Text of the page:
Tuesday, October 17, 2023

Latest Ban on Tatarstan Memorial Day Shows that ‘the More Totalitarian Moscow Becomes, the More Insecure It Is,' Aysin Says

Paul Goble

            Staunton, Oct. 14 – For the second year in a row, the Russian authorities have banned any commemoration of Tatarstan’s Memorial Day on October 15, the anniversary of the Russian sacking of Kazan in 1552, the latest evidence that “the more totalitarian the government, the more insecure it is,” Ruslan Aysin says.

            The Tatar activist, now living in Turkish exile, says that the powers that be “are afraid that someone will see” that and declare that “the king is naked!” Consequently, instead of seeing such official actions as a manifestation of power, the Tatars and others must see them as evidence that the regime is “headed toward bankruptcy” (idelreal.org/a/32637280.html).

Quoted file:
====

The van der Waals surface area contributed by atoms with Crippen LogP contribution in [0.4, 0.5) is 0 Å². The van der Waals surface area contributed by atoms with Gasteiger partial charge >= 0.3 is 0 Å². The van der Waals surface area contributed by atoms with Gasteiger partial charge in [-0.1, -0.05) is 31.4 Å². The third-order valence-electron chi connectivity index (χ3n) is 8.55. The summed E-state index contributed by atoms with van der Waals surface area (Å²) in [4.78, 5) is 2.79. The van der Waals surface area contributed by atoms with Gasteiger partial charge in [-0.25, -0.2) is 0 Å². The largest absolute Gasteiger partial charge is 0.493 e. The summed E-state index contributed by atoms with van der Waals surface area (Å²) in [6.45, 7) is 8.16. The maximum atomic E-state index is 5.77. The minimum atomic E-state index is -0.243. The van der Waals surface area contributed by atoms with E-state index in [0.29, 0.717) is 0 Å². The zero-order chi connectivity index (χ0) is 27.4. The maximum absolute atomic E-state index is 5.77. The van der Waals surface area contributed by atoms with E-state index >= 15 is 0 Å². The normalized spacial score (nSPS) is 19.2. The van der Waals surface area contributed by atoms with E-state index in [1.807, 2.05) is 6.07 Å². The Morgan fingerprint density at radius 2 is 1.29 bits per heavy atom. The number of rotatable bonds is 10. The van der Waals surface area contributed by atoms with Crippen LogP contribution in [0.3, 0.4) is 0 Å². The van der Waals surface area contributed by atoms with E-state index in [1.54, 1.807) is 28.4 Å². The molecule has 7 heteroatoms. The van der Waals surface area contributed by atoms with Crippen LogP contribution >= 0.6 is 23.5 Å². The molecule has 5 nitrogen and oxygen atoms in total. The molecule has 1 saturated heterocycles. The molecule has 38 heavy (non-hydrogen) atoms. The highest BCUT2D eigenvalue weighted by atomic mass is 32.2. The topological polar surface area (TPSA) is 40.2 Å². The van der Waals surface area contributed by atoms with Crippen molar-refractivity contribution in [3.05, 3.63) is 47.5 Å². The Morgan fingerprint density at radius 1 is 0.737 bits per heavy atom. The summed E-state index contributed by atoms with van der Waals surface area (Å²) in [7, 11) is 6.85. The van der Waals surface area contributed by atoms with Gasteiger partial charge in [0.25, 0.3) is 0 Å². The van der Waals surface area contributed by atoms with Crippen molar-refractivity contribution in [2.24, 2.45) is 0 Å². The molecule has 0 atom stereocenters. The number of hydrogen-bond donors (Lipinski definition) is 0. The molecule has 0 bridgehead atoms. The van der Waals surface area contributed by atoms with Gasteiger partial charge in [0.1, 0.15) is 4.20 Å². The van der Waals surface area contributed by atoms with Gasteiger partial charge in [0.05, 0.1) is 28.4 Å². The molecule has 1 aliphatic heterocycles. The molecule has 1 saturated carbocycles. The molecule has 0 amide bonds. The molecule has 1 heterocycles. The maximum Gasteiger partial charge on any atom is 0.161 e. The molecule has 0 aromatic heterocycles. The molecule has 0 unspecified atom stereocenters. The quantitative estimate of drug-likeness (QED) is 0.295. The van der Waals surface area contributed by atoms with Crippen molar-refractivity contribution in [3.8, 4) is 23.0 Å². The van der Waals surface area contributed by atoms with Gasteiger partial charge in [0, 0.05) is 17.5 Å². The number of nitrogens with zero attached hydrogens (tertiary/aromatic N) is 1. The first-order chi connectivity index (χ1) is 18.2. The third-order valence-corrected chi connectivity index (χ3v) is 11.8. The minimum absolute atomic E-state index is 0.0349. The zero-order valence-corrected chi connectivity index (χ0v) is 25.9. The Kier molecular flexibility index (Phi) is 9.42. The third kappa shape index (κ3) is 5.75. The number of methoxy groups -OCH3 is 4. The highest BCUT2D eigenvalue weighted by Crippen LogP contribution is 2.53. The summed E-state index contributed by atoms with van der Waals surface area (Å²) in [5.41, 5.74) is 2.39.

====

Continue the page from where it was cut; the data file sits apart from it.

Aysin who was one of the organizers of the annual meetings in the 1990s says that with each passing year, the authorities in Kazan and Moscow restricted an event which at first attracted tens of thousands of people and served as almost an alternative government but then was reduced to a few dozen celebrants and now has been banned altogether.

            The powers have been worried not only that remembering the past would strengthen the Tatar nation but become the occasion for critical reflections on what Russia has done to it over the past five centuries. In some ways, those powers have succeeded in restricting the development of the Tatar nation, but they haven’t killed it – and won’t be able to.

            Memory will live long after the current empire dies, and it is important that Tatars and all others recognize that fact and that what looks like strength is in fact weakness – and that that weakness should encourage further resistance.

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